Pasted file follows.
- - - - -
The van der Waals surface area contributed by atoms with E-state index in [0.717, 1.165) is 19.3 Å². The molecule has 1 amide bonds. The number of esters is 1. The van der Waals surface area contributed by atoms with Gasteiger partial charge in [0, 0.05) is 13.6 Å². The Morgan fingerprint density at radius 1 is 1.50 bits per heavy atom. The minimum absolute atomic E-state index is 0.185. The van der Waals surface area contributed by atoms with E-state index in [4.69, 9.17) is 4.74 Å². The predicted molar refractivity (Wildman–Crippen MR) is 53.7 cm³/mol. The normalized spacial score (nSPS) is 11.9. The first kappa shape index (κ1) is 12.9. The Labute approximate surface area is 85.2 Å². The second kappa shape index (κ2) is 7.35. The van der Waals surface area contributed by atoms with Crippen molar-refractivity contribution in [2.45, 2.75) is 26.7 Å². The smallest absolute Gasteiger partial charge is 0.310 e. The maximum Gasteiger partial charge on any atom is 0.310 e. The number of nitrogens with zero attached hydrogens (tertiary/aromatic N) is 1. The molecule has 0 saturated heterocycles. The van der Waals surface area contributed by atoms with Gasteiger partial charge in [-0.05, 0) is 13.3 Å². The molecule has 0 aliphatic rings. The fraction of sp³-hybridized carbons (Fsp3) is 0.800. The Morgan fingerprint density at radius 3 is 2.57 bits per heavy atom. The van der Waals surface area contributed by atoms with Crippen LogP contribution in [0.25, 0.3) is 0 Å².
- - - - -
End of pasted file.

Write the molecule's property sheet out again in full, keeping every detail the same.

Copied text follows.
The van der Waals surface area contributed by atoms with E-state index in [0.717, 1.165) is 19.3 Å². The molecule has 1 amide bonds. The number of esters is 1. The van der Waals surface area contributed by atoms with Gasteiger partial charge in [0, 0.05) is 13.6 Å². The Morgan fingerprint density at radius 1 is 1.50 bits per heavy atom. The minimum absolute atomic E-state index is 0.185. The van der Waals surface area contributed by atoms with E-state index in [4.69, 9.17) is 4.74 Å². The predicted molar refractivity (Wildman–Crippen MR) is 53.7 cm³/mol. The normalized spacial score (nSPS) is 11.9. The first kappa shape index (κ1) is 12.9. The Labute approximate surface area is 85.2 Å². The second kappa shape index (κ2) is 7.35. The van der Waals surface area contributed by atoms with Crippen molar-refractivity contribution in [2.45, 2.75) is 26.7 Å². The smallest absolute Gasteiger partial charge is 0.310 e. The maximum Gasteiger partial charge on any atom is 0.310 e. The number of nitrogens with zero attached hydrogens (tertiary/aromatic N) is 1. The molecule has 0 saturated heterocycles. The van der Waals surface area contributed by atoms with Gasteiger partial charge in [-0.05, 0) is 13.3 Å². The molecule has 0 aliphatic rings. The fraction of sp³-hybridized carbons (Fsp3) is 0.800. The Morgan fingerprint density at radius 3 is 2.57 bits per heavy atom. The van der Waals surface area contributed by atoms with Crippen LogP contribution in [0.25, 0.3) is 0 Å².